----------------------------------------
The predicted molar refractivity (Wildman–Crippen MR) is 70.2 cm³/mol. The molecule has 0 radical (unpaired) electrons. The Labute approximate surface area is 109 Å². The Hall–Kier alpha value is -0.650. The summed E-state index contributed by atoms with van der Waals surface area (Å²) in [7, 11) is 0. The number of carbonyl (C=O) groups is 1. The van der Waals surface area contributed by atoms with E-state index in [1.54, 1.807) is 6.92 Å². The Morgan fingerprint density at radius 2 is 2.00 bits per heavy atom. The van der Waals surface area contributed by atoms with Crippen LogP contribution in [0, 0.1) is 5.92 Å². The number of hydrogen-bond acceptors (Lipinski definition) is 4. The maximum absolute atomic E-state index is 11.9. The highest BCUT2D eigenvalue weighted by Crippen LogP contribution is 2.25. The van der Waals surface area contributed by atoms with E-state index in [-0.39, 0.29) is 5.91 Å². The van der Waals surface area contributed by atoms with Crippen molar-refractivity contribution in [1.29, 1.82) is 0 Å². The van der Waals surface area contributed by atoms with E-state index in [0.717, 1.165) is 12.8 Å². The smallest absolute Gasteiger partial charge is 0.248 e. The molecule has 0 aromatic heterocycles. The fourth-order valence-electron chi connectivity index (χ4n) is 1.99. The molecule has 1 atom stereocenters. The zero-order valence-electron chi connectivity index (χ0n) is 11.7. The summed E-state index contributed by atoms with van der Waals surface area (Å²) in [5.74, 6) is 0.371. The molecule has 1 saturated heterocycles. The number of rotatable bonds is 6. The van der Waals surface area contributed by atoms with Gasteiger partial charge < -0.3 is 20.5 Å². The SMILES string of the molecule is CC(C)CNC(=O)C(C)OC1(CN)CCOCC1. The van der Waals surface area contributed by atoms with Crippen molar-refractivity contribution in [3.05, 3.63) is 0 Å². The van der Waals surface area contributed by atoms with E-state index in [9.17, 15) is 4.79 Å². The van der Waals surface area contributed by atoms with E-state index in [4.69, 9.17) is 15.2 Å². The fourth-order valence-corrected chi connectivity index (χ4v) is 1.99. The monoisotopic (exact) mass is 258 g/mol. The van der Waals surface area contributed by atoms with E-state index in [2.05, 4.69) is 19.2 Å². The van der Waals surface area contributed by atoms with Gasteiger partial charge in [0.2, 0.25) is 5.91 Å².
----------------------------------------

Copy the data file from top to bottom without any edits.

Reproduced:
The predicted molar refractivity (Wildman–Crippen MR) is 70.2 cm³/mol. The molecule has 0 radical (unpaired) electrons. The Labute approximate surface area is 109 Å². The Hall–Kier alpha value is -0.650. The summed E-state index contributed by atoms with van der Waals surface area (Å²) in [7, 11) is 0. The number of carbonyl (C=O) groups is 1. The van der Waals surface area contributed by atoms with E-state index in [1.54, 1.807) is 6.92 Å². The Morgan fingerprint density at radius 2 is 2.00 bits per heavy atom. The van der Waals surface area contributed by atoms with Crippen LogP contribution in [0, 0.1) is 5.92 Å². The number of hydrogen-bond acceptors (Lipinski definition) is 4. The maximum absolute atomic E-state index is 11.9. The highest BCUT2D eigenvalue weighted by Crippen LogP contribution is 2.25. The van der Waals surface area contributed by atoms with E-state index in [-0.39, 0.29) is 5.91 Å². The van der Waals surface area contributed by atoms with Crippen molar-refractivity contribution in [1.29, 1.82) is 0 Å². The van der Waals surface area contributed by atoms with E-state index in [0.717, 1.165) is 12.8 Å². The smallest absolute Gasteiger partial charge is 0.248 e. The molecule has 0 aromatic heterocycles. The fourth-order valence-electron chi connectivity index (χ4n) is 1.99. The molecule has 1 atom stereocenters. The zero-order valence-electron chi connectivity index (χ0n) is 11.7. The summed E-state index contributed by atoms with van der Waals surface area (Å²) in [5.74, 6) is 0.371. The molecule has 1 saturated heterocycles. The number of rotatable bonds is 6. The van der Waals surface area contributed by atoms with Gasteiger partial charge < -0.3 is 20.5 Å². The SMILES string of the molecule is CC(C)CNC(=O)C(C)OC1(CN)CCOCC1. The van der Waals surface area contributed by atoms with Crippen molar-refractivity contribution in [3.05, 3.63) is 0 Å². The van der Waals surface area contributed by atoms with E-state index in [9.17, 15) is 4.79 Å². The van der Waals surface area contributed by atoms with E-state index in [4.69, 9.17) is 15.2 Å². The fourth-order valence-corrected chi connectivity index (χ4v) is 1.99. The monoisotopic (exact) mass is 258 g/mol. The van der Waals surface area contributed by atoms with E-state index in [2.05, 4.69) is 19.2 Å². The van der Waals surface area contributed by atoms with Gasteiger partial charge in [0.2, 0.25) is 5.91 Å².